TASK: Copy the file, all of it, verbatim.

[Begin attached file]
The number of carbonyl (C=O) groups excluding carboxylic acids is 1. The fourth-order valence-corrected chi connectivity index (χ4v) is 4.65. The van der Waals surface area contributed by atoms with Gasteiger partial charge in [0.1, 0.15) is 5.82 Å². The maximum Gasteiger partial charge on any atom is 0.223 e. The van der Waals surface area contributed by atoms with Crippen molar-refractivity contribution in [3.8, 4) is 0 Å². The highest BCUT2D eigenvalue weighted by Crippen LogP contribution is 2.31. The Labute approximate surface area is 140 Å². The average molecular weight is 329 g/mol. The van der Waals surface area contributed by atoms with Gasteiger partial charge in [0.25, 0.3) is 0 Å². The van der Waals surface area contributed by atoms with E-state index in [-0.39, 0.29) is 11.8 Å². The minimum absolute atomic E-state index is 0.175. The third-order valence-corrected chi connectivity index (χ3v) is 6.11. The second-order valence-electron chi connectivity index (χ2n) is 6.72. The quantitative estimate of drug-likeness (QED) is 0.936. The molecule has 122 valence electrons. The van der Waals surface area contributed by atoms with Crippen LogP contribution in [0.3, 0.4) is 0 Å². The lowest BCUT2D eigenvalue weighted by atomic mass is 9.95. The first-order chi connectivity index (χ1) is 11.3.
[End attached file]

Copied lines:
The number of carbonyl (C=O) groups excluding carboxylic acids is 1. The fourth-order valence-corrected chi connectivity index (χ4v) is 4.65. The van der Waals surface area contributed by atoms with Gasteiger partial charge in [0.1, 0.15) is 5.82 Å². The maximum Gasteiger partial charge on any atom is 0.223 e. The van der Waals surface area contributed by atoms with Crippen molar-refractivity contribution in [3.8, 4) is 0 Å². The highest BCUT2D eigenvalue weighted by Crippen LogP contribution is 2.31. The Labute approximate surface area is 140 Å². The average molecular weight is 329 g/mol. The van der Waals surface area contributed by atoms with Gasteiger partial charge in [0.25, 0.3) is 0 Å². The van der Waals surface area contributed by atoms with E-state index in [-0.39, 0.29) is 11.8 Å². The minimum absolute atomic E-state index is 0.175. The third-order valence-corrected chi connectivity index (χ3v) is 6.11. The second-order valence-electron chi connectivity index (χ2n) is 6.72. The quantitative estimate of drug-likeness (QED) is 0.936. The molecule has 122 valence electrons. The van der Waals surface area contributed by atoms with Crippen LogP contribution in [0.3, 0.4) is 0 Å². The lowest BCUT2D eigenvalue weighted by atomic mass is 9.95. The first-order chi connectivity index (χ1) is 11.3.